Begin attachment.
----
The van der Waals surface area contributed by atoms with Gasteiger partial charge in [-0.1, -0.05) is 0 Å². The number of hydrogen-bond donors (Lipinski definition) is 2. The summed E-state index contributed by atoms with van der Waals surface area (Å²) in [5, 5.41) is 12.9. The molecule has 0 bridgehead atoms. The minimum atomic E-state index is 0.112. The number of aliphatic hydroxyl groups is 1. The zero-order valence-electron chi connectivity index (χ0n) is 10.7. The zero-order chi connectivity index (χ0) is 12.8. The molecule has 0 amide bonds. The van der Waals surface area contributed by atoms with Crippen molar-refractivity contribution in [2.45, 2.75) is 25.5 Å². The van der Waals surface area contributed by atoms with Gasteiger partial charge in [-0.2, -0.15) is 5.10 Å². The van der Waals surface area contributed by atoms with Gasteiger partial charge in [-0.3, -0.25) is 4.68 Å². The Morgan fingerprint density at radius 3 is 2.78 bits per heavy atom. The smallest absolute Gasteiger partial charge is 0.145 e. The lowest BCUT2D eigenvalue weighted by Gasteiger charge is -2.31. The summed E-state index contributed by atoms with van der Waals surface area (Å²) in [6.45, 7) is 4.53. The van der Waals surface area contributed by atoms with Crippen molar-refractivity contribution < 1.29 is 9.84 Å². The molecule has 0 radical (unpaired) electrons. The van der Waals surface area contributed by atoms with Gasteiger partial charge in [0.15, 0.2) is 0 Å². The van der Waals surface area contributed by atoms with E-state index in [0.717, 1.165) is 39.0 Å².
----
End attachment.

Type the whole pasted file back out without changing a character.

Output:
The van der Waals surface area contributed by atoms with Gasteiger partial charge in [-0.1, -0.05) is 0 Å². The number of hydrogen-bond donors (Lipinski definition) is 2. The summed E-state index contributed by atoms with van der Waals surface area (Å²) in [5, 5.41) is 12.9. The molecule has 0 bridgehead atoms. The minimum atomic E-state index is 0.112. The number of aliphatic hydroxyl groups is 1. The zero-order valence-electron chi connectivity index (χ0n) is 10.7. The zero-order chi connectivity index (χ0) is 12.8. The molecule has 0 amide bonds. The van der Waals surface area contributed by atoms with Crippen molar-refractivity contribution in [2.45, 2.75) is 25.5 Å². The van der Waals surface area contributed by atoms with Gasteiger partial charge in [-0.2, -0.15) is 5.10 Å². The van der Waals surface area contributed by atoms with Gasteiger partial charge in [-0.3, -0.25) is 4.68 Å². The Morgan fingerprint density at radius 3 is 2.78 bits per heavy atom. The smallest absolute Gasteiger partial charge is 0.145 e. The lowest BCUT2D eigenvalue weighted by Gasteiger charge is -2.31. The summed E-state index contributed by atoms with van der Waals surface area (Å²) in [6.45, 7) is 4.53. The van der Waals surface area contributed by atoms with Crippen molar-refractivity contribution < 1.29 is 9.84 Å². The molecule has 0 radical (unpaired) electrons. The van der Waals surface area contributed by atoms with Gasteiger partial charge in [0.15, 0.2) is 0 Å². The van der Waals surface area contributed by atoms with E-state index in [0.717, 1.165) is 39.0 Å².